MINNEAPOLIS (WCCO) — This weekend, WCCO-TV’s Jason DeRusha and Nina Moini will be hosting the Fraser Annual Benefit in downtown Minneapolis.
Fraser is one of the largest providers of Autism services in the state, but we learned there are also resources for people with many other types of challenges. One of those resources could help someone you know start a business.READ MORE: Drive-By Shooter Targets National Guard Humvee In Minneapolis, Injuring 2 Guardsmen
For a long time it seemed there were more setbacks than opportunities.
Growing up in Bloomington, Nikki Abramson lived with muscular dystrophy throughout her life. Then in 2010, she was in a car accident that left her bed-ridden for seven months. She now suffers from Dystonia, which is similar to Parkinson’s.
“We can look at our struggles as though this is the worst thing that ever happened to me and we have a cloud over our head or we can look at it as an opportunity to do something and help encourage other people,” Abramson said.
She has the spirit for success. She wanted to start a motivational speaking business, but didn’t have the background to get her idea off the ground. That’s when she was referred to Fraser’s Self Employment Supports Program.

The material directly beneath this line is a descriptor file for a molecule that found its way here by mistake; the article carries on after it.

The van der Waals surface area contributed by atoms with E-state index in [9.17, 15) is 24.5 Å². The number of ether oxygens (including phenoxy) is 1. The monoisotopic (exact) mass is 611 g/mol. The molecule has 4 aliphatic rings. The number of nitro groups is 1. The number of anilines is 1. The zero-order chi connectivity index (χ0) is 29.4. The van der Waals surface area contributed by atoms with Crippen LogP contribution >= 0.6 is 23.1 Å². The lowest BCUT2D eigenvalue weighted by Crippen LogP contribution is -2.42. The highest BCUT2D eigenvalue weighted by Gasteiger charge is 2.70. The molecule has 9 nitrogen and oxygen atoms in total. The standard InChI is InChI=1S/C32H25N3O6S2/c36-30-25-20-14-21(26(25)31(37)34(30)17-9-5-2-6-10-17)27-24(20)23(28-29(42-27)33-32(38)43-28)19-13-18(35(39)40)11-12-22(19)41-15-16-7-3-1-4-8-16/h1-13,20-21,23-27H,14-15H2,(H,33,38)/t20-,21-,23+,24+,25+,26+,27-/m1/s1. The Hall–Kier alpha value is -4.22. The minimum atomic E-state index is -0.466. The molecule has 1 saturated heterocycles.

“I think it’s easier for people to do things they are passionate about,” said Heidi Burch with Fraser.
Burch is working with Abramson on her business plan at Fraser. She said she helps clients with a variety of challenges, from cerebral palsy to bipolar disorder.READ MORE: Tensions High In Twin Cities Amid Wright Protests, Upcoming Chauvin Trial Verdict
“Some of my clients have an illness where they need medication for couple weeks and can’t do services so they can make their business work around their disability,” Burch said.
The program helps with everything from market research to applying for loans, and the coaching lasts for at least one year.
“Everybody wants to be independent and successful like a contributing member to society,” Burch said.
Burch said that’s harder to do because once children with disabilities become adults, there’s less readily available funding after K-12.
“It’s really like they walk out of high school and are left in the middle of nowhere,” Burch said.
With this help, Nikki says her plan for her business called Renew Hope is closer to completion. And she’s closer to her calling.
“If someone is going through a challenge I just want to be able to walk alongside them support and encourage them as well,” Abramson said.MORE NEWS: Police: Officers Fatally Shoot Carjacking Suspect Who Shot At Them On I-35W In Burnsville
And this isn’t just for young adults. Burch said she has some clients in their 60s.